Later this year, work will begin to reconstruct Beach Drive and parts of the Rock Creek Park Trail. The road will get a lot of work that should mitigate the environmental damage it causes, and the trail— in particular, three spots that consistently give cyclists and pedestrians trouble— will get wider.


A cyclist navigates the National Zoo tunnel under Administration Hill. Photo by Jay Mallin on Flickr.



Headed up by the Federal Highway Administration, the project should take between two and three years. It will focus primarily on Beach Drive, a 6.5 mile long road that runs from the Maryland state line to the Rock Creek and Potomac Parkway, rehabilitating nearly a dozen bridges and rebuilding the roadway and adjacent parking lots.

New pavement markers and centerline rumble strips will also go in, along with new steel-backed timber guardrails and better lights and signs.

To mitigate stormwater runoff, stormwater management elements like bioretention ponds and bioswales will go in at strategic points along the road, and workers will stabilize the creek bank with retaining walls.

In addition, DC Water will take the opportunity to add 16 manhole vaults to the Rock Creek Main Interceptor beneath Beach Drive. This will allow DC Water to rehabilitate the interceptor and Beach Drive sewers at a later date without cutting Beach Drive’s newly-added asphalt.

Rock Creek Park Trail is a big part of the project

As part of the road rehabilitation, the project will resurface and widen parts of the Rock Creek Park Trail in the sections closest to Beach Drive.

The main section of the Rock Creek Park Trail is a 5.2 mile stretch from Peter’s Point along the Potomac River, just south of the Roosevelt Bridge, to Broad Branch Road, near the Forrest Hills neighborhood. Another 0.7 mile long section starts north of there at the intersection of Joyce and Beach Drive and then follows Beach to Bingham Drive.

The FHWA work will focus on a piece of the main section from Shoreham Drive just south of Connecticut Avenue to Bluff Bridge just south of Tilden Street.

Changes to several problem areas along the trail, which users have long said were dangerous, will be a signature of the project.

The tunnel that runs under the National Zoo’s administration building is currently an unappealing option for cyclists and pedestrians because there is little space set aside for them, and what is there is totally unprotected. As of now, it’s the only option for getting through the park when the trail section that runs through the zoo is closed.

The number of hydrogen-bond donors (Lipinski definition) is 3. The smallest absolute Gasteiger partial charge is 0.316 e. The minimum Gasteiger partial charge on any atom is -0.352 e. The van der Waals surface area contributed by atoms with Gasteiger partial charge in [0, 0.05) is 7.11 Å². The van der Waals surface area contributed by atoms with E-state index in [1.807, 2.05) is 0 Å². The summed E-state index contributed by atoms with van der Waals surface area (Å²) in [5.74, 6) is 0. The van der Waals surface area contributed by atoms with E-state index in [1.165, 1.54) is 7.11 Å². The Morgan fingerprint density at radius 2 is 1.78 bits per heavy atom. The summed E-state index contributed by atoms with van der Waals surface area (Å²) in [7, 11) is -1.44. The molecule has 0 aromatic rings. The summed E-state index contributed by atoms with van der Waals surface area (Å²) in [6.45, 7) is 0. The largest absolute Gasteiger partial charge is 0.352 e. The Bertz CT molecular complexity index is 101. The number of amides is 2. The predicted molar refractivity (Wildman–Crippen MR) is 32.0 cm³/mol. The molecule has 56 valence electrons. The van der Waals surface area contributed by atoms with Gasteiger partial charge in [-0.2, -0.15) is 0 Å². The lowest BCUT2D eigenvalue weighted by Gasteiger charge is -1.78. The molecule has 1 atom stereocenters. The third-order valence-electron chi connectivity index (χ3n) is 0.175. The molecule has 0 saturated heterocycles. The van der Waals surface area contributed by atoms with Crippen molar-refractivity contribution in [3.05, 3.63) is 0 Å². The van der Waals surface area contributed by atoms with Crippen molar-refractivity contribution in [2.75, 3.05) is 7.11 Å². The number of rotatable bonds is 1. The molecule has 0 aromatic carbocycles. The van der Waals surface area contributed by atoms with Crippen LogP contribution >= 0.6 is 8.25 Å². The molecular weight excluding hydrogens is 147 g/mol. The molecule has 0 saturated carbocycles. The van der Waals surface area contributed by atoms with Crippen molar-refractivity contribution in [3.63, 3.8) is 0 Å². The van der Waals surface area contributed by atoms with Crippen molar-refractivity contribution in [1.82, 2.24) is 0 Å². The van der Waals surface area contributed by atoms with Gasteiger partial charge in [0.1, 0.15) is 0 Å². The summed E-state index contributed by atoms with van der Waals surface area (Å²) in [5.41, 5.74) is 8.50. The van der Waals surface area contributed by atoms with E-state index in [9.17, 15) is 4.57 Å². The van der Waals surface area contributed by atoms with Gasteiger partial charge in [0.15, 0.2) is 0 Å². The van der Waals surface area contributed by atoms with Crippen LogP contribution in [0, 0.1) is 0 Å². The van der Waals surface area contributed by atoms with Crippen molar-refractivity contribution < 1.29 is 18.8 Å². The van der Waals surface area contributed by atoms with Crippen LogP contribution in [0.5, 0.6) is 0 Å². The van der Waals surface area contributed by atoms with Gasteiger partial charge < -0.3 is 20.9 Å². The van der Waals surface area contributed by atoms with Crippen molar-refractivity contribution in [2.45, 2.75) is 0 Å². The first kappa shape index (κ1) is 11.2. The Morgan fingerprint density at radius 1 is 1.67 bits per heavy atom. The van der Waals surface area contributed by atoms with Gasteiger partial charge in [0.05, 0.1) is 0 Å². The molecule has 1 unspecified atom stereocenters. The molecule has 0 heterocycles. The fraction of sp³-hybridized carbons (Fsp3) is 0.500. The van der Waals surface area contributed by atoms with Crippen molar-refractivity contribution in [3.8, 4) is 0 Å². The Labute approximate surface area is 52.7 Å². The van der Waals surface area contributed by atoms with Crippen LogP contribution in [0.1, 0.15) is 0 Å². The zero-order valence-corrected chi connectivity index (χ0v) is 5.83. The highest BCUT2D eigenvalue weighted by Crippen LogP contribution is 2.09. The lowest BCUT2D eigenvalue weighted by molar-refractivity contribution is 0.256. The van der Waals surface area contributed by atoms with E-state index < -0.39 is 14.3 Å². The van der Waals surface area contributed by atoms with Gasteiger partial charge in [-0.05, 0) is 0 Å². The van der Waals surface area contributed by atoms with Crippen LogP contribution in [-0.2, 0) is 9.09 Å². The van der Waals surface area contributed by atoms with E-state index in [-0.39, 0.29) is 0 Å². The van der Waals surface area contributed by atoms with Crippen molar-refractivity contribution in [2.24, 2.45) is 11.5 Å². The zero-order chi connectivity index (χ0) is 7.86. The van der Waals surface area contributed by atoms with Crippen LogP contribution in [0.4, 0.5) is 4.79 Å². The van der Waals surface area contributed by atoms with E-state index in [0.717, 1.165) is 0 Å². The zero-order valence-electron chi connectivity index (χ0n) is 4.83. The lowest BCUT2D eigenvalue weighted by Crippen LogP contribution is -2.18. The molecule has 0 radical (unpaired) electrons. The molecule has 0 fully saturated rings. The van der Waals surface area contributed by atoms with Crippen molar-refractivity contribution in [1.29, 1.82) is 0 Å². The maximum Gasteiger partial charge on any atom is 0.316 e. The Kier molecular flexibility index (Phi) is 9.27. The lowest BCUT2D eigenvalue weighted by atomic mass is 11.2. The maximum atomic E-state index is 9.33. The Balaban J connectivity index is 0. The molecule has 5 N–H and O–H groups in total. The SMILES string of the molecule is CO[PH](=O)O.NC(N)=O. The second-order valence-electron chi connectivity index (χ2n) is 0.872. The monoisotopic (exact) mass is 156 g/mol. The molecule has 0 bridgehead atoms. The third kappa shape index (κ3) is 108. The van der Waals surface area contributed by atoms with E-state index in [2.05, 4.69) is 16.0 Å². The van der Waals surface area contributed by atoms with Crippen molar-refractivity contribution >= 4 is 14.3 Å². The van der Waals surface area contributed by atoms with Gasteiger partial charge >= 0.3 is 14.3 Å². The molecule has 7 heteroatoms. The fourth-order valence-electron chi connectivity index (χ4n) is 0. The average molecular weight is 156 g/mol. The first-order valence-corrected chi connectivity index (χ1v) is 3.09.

To make it more appealing, the FHWA will narrow the travel lanes inside the tunnel and widen the sidewalk from two feet to five feet, with a new 21 inch tall crash-worthy railing. “Cyclists Must Dismount” signs will also go up.


FHWA will widen the sidewalk through the Zoo tunnel. Image from US DOT.

 

Just south of the Zoo tunnel, the trail currently crosses Rock Creek on a notoriously narrow five foot wide sidewalk. The FHWA will build a new 11 foot wide, 140 foot long bridge just upstream from the existing zoo tunnel bridge that will serve as the new trail bridge. The existing sidewalk will also remain.


Rendering of the new trail bridge adjacent to the Zoo bridge. Image from US DOT.


Another trouble spot is where the trail crosses Shoreham Drive, the ramp that runs from Beach Drive to Calvert. There, trail users must cross two lanes of fast moving traffic on a diagonal crosswalk without the aid of a traffic-control device.


Shoreham Drive intersection and trail reconfiguration


Already improved once less than 10 years ago to remove the old dual crosswalk configuration, the crosswalk will be straightened to take the shortest path across the road. The crosswalk will also be widened to 12 feet, and include a pedestrian island. The trail just north of there will also be straightened, and the intersection with the trail along Cathedral Avenue will get separate paths for those going north or south.

The trail is getting work in other places too

The FHWA will pour new asphalt, straighten the trail in several places, and widen it to ten feet in most places, eight in others (it’s currently between six and seven feet wide in most places).

The FHWA will also construct a new trail, running from Porter Street to Bluff Bridge and connecting to a 0.8 mile long trail that DDOT plans to build later along Piney Branch Parkway from Beach to Arkansas Avenue. All trails will be designed for speeds of 18 mph (designated speeds for bikes mostly have to do with the turning radius and the amount of space at turns).

Delays and completion time

The project, promised since before the adoption of the Park’s General Management Plan in 2006, has been delayed again this year. Last year WABA announced that these projects would start in the fall of 2015 and then in December the Park Service said they would start this spring, but since then the proposal due date has slipped from November 5th to March 29th, putting them a little less than five months behind, with a “no earlier than” date of August 2016.